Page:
Critically analyse the concepts of health and health promotion and apply your understanding to the development of health work with young people/communities.
Within this essay, I aim to discuss, critically evaluate and demonstrate an understanding of the concepts of health and health promotion and apply my understanding to the development of health work with young people and communities.
The Cambridge Advanced Learners Dictionary (2006) gives one definition as “the condition of the body and the degree to which it is free from illness, or the state of being well”. The perception of health as described by the World Health Authority in 1948 (citied by Naidoo & Wills 1994) “ is a state of ...view middle of the document...
Dahlgren & Whitehead’s model (citied by Adams et al 2001) demonstrates this clearly by illustrating the main determinants of health as socioeconomic conditions, living and working conditions, social and community conditions, individual lifestyle and age, sex and hereditary factors. This model is holistic and demonstrates properly, all of the factors that can affect a persons health, the implications of these for healthwork are that workers are focused on impacting all of these levels in order to improve health .
Medicine has developed over time, the knowledge and practices of medicine has changed and expanded, in Barry & Yuill (2002) they describe the social construction of medical knowledge as “the degree to which medical knowledge is a product of those engaged in its practice”, this means that medicine and medical knowledge is limited to those who are educated and trained in those professions by those who experienced medical learning in the same way. This process creates a power imbalance as the knowledge stays with those who are privileged enough to access it, it is proposed by Barry & Yuill (2002) that “medical knowledge is a form of power, with the potential to control and influence the lives of its recipients”.
Barry & Yuill (2002) describe that power is given through knowledge and there are various perspectives of health that include lay understanding, medical understanding and alternative understanding. The dawn of the scientific age saw society move away from religious and superstitious beliefs to scientific ways, experiments were carried out and the knowledge was drawn together and taught to medical students. Stacey (citied by Barry & Yuill 2002 p18) argues that the “developments that took place laid the basis from which biomedicine developed.”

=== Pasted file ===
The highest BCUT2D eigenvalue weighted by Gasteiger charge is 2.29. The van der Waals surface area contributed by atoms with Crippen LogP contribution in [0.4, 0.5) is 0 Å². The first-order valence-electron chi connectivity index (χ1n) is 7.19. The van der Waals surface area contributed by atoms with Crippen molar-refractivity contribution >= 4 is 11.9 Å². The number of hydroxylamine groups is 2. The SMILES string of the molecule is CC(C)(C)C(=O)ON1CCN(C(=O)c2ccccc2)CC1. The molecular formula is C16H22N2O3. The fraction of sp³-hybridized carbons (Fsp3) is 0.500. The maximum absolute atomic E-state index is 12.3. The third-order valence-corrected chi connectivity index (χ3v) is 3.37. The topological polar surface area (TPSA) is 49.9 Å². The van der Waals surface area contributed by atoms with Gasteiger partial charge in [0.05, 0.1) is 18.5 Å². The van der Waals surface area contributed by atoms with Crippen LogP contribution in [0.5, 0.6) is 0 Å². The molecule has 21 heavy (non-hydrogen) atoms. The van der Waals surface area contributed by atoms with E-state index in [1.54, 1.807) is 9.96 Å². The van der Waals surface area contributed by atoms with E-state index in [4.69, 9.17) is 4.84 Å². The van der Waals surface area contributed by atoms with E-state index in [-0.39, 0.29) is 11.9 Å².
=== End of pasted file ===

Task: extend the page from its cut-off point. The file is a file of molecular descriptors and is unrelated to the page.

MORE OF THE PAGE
Biomedicine is the traditional underpinning of health, based on a medical approach and is most frequently used. The development of biomedicine as the dominant perspective on health has occurred as the evidence developed was scientific and was seen as “unbiased, rational and purely descriptive of the natural word.” Barry & Yuill (2002 p19).
However, Naidoo and Wills (1994) describe assumptions of the biomedical view of health and state that the body is like a machine, it is connected in all parts but parts can be treated individually. Biomedicine in addition, assumes that health equals all parts of the body functioning correctly, this assumption does not allow for a disabled person to achieve health. A biomedical view expects illness to equal a measurable malfunction, disease is caused by internal processes, individual failure to regulate lifestyle and pathogens invading the body. These assumptions can be criticised as they do not allow for other causes of illness and that all illnesses will have the same characteristics in every patient., this in turn could lead to patients being undiagnosed. The final assumption described is that medical treatment aims to restore normal...